The haunting builds equally slowly, with a nicely handled, mounting sense of dread. This really spoke to me - and it will speak to anyone who has climbed the stairs in the dark after watching a scary movie, or walked down a dark country lane, wondering whether they can hear footsteps behind them. So, by the time I had reached the last third of the story (at about 11pm at night!) I was a little reluctant to turn off the lights!
However, while it promises a lot, the story falters in the final stages, this nicely crafted tension falls away and the nascent terror fizzles out. It remains an engaging and enjoyable /tale/ but the ghost story turns out to be a bit of an anti-climax.
Read it, enjoy it, but don't expect to be left a quivering jelly of nerves when you finish it.
"The moon has waned. It's just a slit in the sky. The dark is back. Once, I thought fear of the dark was the oldest fear of all. Maybe I was wrong. Maybe it's not the dark that people fear, but what comes in the dark. What exists in it."
Top reviews from other countries
Eugene Ambrose December 2018
The part when Mr Eriksons trapper friend turned up to check on Jack I felt genuine relief for him and I myself felt completely at ease while reading the book but as soon as he left I also felt my anxiety levels go up.
I found the book had a dry humour in parts which worked as I suppose in that sort of situation you would have to try see the dry funny side of things. I am not sure if anyone who has read this felt the same?
Furthermore I felt the love Jack felt for Gus was a beautiful touch and worked in the sense that in the dead of night, in the absolute pit of blackness, who do we/would we think of? the person/persons we love the most.
Great ghost story!
The story is told in the form of a journal written in 1937 by Jack Miller. Impoverished by misfortune, he feels he's missed out on fulfilling his dream of being a physicist and jumps at the chance to go on an Arctic expedition. But one by one each member of his team falls by the wayside and soon he is left completely alone in the snowy wilderness. Or is he?
"Gruhuken seems to have had a dismal past. I don't want any of it poking through."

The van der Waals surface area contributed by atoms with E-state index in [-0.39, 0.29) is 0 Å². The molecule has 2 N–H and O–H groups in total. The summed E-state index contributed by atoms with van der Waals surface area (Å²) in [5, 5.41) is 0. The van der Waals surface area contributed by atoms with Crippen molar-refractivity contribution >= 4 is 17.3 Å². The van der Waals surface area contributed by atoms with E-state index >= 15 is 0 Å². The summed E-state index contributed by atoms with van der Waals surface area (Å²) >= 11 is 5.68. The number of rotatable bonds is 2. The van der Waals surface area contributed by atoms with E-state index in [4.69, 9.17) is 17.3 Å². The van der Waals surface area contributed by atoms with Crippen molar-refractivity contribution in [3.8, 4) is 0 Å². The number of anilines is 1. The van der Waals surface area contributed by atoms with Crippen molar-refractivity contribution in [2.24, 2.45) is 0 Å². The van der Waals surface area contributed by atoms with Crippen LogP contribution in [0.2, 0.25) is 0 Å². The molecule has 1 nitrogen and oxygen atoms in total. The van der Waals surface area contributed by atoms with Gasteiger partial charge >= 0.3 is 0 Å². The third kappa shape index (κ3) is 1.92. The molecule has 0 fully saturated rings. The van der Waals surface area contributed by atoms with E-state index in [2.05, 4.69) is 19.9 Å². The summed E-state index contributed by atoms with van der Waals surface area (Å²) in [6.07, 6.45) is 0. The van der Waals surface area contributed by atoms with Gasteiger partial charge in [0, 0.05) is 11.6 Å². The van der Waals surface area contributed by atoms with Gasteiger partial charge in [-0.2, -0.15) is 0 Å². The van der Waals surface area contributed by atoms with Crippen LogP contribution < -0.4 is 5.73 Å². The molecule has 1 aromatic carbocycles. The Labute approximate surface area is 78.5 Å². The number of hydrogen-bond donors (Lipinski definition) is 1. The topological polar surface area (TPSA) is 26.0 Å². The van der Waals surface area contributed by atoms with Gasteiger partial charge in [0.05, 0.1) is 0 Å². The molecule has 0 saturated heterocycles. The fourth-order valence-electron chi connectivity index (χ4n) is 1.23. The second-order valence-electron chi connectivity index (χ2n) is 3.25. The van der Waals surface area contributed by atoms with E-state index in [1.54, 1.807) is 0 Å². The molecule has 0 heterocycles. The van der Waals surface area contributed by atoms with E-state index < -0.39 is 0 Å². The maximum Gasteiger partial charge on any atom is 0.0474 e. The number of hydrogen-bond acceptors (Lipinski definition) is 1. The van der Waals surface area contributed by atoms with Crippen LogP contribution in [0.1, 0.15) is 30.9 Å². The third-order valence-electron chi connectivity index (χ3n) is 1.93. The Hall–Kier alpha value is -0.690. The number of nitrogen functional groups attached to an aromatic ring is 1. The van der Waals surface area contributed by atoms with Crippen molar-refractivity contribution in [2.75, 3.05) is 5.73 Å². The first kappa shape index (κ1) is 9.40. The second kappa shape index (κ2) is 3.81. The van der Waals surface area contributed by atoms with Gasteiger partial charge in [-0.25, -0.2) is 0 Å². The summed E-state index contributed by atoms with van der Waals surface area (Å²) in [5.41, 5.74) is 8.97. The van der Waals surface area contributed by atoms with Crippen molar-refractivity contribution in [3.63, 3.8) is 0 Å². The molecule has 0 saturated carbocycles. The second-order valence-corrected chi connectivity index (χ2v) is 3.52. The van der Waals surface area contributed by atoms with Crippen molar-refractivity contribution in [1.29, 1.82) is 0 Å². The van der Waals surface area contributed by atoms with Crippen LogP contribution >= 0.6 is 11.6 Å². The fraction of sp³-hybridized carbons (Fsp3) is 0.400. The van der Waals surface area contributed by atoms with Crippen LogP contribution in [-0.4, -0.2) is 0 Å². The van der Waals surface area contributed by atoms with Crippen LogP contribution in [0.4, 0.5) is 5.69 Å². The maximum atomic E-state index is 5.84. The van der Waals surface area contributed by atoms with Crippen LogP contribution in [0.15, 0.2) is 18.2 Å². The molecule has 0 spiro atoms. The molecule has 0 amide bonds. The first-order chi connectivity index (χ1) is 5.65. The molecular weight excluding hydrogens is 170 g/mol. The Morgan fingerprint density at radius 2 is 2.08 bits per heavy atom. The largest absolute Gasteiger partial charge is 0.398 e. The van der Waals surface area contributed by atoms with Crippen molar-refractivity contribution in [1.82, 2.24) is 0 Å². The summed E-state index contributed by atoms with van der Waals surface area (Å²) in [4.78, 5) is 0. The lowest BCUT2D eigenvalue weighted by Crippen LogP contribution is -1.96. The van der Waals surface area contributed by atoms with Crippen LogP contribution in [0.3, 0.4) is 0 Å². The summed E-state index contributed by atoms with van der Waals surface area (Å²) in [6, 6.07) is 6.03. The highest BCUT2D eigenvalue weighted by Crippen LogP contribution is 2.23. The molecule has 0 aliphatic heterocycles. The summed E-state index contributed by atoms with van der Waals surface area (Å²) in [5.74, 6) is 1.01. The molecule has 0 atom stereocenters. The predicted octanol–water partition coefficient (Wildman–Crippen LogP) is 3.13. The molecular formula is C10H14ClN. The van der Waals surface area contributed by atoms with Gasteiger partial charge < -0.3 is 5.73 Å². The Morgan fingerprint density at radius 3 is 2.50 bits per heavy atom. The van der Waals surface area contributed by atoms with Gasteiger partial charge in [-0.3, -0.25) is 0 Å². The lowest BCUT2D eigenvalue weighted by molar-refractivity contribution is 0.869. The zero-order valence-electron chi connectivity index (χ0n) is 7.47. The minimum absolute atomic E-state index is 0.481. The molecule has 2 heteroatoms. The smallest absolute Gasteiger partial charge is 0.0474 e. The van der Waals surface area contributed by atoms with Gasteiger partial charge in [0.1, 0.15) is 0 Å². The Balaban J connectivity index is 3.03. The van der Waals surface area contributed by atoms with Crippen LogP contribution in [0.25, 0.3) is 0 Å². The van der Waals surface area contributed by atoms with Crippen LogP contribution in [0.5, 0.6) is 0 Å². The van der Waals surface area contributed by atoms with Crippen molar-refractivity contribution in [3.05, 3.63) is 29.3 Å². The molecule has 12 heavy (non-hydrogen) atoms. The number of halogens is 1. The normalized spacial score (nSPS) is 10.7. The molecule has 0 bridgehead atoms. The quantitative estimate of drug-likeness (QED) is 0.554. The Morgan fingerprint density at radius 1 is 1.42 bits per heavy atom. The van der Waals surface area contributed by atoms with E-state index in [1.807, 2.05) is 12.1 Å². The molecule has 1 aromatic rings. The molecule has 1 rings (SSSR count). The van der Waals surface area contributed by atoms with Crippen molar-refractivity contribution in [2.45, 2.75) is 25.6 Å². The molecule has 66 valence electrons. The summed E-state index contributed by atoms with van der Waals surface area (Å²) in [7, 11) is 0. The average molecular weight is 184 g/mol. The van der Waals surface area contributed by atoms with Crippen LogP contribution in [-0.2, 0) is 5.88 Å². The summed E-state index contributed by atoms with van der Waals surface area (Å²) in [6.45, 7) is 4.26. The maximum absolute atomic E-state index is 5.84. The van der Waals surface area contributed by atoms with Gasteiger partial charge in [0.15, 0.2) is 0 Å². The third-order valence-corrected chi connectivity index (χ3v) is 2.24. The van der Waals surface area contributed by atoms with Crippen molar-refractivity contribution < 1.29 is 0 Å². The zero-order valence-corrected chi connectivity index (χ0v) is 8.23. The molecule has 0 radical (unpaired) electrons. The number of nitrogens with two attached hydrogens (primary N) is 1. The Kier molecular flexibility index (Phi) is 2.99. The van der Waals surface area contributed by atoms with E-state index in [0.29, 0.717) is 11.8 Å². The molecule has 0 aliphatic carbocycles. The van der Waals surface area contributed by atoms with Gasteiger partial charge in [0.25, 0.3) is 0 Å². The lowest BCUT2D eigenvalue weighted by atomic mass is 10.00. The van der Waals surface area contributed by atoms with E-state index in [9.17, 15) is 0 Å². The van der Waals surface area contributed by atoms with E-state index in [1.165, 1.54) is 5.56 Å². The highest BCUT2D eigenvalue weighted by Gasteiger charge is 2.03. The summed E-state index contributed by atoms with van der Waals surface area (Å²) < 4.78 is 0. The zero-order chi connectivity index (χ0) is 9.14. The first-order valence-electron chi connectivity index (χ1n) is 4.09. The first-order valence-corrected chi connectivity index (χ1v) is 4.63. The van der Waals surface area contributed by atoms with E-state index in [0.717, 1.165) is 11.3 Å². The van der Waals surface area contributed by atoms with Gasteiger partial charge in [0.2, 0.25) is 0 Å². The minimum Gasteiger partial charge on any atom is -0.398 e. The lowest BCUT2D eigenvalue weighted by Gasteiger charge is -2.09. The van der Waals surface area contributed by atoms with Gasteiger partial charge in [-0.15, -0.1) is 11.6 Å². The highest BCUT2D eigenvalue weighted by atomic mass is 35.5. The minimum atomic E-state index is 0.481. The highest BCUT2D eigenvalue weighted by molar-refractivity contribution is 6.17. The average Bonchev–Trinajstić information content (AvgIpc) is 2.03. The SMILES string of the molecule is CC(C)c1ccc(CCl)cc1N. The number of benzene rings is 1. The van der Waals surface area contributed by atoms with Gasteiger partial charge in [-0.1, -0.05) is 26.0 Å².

Dark Matter is not the kind of thing I usually read (Arctic expedition, etc) but I absolutely loved it. The style of writing, the incredible detail about life in the Arctic - the amount of research the author must have undertaken! Menace is slowly built up, layer upon layer, until the shocking truth of what happened at Gruhuken is revealed. My nerves were shredded.
If you're looking for a thoroughly chilling (in more ways than one!) Halloween read - this is it. Also, great illustrations! Recommended!
Note: The book is shorter than it looks. On Kindle it ended at 85%. The remainder is made up of the author's notes (fascinating!), a Q&A, and a sample of her next book.
The story is told through the journal entries of Jack. Coloured by his insecurities about his wealth and background and his need to impress Gus, it gives the account of events a personal intensity. Although this is a worthwhile method of telling the story it would have been more successful and tense if more had been made out of the question of whether Jack has come into contact with some form of supernatural presence or whether he is just slowly being driven mad by the loneliness and the light deprivation. The novel touches upon such territory far too lightly.
This is a shame because the whole haunting side of things just isn’t that gripping. It is a very slow burn with everything abruptly being over. This makes it somewhat anticlimactic and, as such, a little disappointing. The book is fairly short so more time could definitely have been spent on the latter stages, building up tension and providing more of a sense of threat.
The novel’s strength lies in how the lead protagonist copes with the situation within which he finds himself; how he deals with the loneliness and the struggles of the environment. This side of things is more interesting than the ‘ghost story’ element.